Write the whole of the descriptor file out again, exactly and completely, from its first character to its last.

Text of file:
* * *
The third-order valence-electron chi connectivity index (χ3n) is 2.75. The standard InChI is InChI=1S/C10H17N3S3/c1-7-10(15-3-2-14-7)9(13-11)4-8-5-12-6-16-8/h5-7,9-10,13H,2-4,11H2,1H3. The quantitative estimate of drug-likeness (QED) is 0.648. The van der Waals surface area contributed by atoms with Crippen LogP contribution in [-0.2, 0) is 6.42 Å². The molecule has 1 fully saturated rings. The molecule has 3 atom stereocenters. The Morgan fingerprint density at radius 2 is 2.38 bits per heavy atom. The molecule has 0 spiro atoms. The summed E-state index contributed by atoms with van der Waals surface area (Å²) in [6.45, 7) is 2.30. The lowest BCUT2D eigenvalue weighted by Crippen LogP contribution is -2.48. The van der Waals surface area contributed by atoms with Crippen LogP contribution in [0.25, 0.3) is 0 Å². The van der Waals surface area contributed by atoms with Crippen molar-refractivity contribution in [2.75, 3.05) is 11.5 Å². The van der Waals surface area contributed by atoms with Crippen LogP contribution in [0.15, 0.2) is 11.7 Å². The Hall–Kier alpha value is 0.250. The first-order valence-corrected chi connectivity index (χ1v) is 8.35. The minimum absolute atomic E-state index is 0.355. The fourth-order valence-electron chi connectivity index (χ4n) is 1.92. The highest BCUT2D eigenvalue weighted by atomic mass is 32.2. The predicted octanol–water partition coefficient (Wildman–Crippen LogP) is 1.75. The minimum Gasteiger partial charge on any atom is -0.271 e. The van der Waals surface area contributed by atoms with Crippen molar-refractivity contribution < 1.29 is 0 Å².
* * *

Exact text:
The third-order valence-electron chi connectivity index (χ3n) is 2.75. The standard InChI is InChI=1S/C10H17N3S3/c1-7-10(15-3-2-14-7)9(13-11)4-8-5-12-6-16-8/h5-7,9-10,13H,2-4,11H2,1H3. The quantitative estimate of drug-likeness (QED) is 0.648. The van der Waals surface area contributed by atoms with Crippen LogP contribution in [-0.2, 0) is 6.42 Å². The molecule has 1 fully saturated rings. The molecule has 3 atom stereocenters. The Morgan fingerprint density at radius 2 is 2.38 bits per heavy atom. The molecule has 0 spiro atoms. The summed E-state index contributed by atoms with van der Waals surface area (Å²) in [6.45, 7) is 2.30. The lowest BCUT2D eigenvalue weighted by Crippen LogP contribution is -2.48. The van der Waals surface area contributed by atoms with Crippen LogP contribution in [0.25, 0.3) is 0 Å². The van der Waals surface area contributed by atoms with Crippen molar-refractivity contribution in [2.75, 3.05) is 11.5 Å². The van der Waals surface area contributed by atoms with Crippen LogP contribution in [0.15, 0.2) is 11.7 Å². The Hall–Kier alpha value is 0.250. The first-order valence-corrected chi connectivity index (χ1v) is 8.35. The minimum absolute atomic E-state index is 0.355. The fourth-order valence-electron chi connectivity index (χ4n) is 1.92. The highest BCUT2D eigenvalue weighted by atomic mass is 32.2. The predicted octanol–water partition coefficient (Wildman–Crippen LogP) is 1.75. The minimum Gasteiger partial charge on any atom is -0.271 e. The van der Waals surface area contributed by atoms with Crippen molar-refractivity contribution < 1.29 is 0 Å².